have only seen Ratko Mladić on television and on my computer screen, but I am well aware of his legacy in eastern Bosnia. Earlier this decade, I spent two years in Foča, a mountainous district in the Upper Drina Valley near the borders with Montenegro and Serbia.
Apart from its rugged nature, the Drina Valley is known because of what happened there during the Bosnian War (1992-95). Despite the overwhelming media attention on the besieged Sarajevo, much of the ethnic cleansing of Bosnian Muslims was carried out in isolated rural areas, in places such as Goražde, Višegrad, Srebrenica and Foča itself.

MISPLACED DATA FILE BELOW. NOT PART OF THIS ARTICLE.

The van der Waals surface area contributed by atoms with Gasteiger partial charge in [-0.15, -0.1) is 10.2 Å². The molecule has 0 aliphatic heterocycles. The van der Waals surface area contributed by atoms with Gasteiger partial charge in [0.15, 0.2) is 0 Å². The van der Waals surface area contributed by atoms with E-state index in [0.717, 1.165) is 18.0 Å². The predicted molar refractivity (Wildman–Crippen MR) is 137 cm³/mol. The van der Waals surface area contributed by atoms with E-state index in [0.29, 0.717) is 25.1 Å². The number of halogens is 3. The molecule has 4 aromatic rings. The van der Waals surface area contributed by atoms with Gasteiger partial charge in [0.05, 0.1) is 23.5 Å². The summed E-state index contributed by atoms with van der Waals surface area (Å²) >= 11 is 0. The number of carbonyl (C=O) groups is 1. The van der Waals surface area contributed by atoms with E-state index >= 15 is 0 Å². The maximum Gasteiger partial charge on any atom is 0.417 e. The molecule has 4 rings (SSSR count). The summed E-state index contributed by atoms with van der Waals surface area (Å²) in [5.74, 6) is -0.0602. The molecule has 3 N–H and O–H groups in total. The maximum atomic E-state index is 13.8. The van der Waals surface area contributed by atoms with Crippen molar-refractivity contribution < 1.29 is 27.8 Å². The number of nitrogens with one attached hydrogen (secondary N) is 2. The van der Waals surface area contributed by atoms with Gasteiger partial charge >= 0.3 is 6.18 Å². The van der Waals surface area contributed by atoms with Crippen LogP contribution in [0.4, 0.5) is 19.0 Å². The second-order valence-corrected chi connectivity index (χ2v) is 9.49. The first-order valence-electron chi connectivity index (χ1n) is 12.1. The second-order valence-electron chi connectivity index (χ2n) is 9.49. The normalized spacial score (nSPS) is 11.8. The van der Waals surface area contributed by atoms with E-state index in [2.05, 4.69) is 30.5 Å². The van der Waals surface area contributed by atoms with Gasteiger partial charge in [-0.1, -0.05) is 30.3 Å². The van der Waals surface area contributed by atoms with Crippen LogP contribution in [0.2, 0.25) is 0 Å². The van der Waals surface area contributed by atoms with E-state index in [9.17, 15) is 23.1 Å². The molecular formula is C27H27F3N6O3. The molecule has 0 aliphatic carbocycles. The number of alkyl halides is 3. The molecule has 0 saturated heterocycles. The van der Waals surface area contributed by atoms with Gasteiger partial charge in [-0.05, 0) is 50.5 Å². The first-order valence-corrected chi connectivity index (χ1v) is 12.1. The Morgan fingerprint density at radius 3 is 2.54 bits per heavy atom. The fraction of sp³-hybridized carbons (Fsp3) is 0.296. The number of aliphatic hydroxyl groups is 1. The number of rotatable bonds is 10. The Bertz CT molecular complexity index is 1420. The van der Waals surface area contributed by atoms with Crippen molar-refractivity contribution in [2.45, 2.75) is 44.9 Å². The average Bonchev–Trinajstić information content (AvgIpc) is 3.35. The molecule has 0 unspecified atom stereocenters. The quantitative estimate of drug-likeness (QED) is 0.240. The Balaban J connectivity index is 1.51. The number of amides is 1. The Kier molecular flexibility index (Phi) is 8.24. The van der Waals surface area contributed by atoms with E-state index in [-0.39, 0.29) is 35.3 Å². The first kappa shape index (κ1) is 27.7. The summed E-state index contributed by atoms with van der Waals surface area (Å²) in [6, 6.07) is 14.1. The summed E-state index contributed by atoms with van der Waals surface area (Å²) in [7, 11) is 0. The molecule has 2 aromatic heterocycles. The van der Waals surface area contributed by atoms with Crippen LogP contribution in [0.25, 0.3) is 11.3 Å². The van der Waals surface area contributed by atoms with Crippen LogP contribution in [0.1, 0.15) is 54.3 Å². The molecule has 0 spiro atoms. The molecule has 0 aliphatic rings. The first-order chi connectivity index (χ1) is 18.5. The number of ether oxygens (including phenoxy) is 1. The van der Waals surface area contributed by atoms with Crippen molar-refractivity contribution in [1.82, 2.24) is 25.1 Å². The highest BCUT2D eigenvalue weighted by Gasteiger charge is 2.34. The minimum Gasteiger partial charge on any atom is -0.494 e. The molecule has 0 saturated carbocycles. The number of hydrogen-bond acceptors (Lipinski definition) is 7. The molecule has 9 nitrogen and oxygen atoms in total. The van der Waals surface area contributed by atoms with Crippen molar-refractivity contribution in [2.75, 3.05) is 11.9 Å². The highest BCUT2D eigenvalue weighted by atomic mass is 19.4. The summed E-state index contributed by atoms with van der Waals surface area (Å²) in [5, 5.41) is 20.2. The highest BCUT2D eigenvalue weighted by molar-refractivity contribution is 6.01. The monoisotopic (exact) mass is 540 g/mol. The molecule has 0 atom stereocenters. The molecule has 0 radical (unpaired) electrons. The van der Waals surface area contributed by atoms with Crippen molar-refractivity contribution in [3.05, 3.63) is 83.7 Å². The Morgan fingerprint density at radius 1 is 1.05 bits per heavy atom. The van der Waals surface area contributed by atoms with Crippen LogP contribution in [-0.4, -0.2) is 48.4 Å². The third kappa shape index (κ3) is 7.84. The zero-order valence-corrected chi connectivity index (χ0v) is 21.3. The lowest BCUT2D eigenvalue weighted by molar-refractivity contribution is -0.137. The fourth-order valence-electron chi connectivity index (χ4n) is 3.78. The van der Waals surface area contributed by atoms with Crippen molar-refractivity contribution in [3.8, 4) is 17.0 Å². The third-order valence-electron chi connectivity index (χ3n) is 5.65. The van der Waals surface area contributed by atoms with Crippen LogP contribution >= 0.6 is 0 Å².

Mladić was born there, in Kalinovik, a scruffy and isolated village on the high planes of Treskavica. And while he may be despised internationally, the “General” enjoys a hero’s standing among many Serbs in the region, as evidenced by the graffiti supporting him that I used to see when I arrived in the valley in 2010 as a human rights officer for the OSCE.
Reading the recent sentence by The Hague Tribunal for the former Yugoslavia, two memories from that time come to mind: the local response to his arrest, and our work in the mass graves he and others created.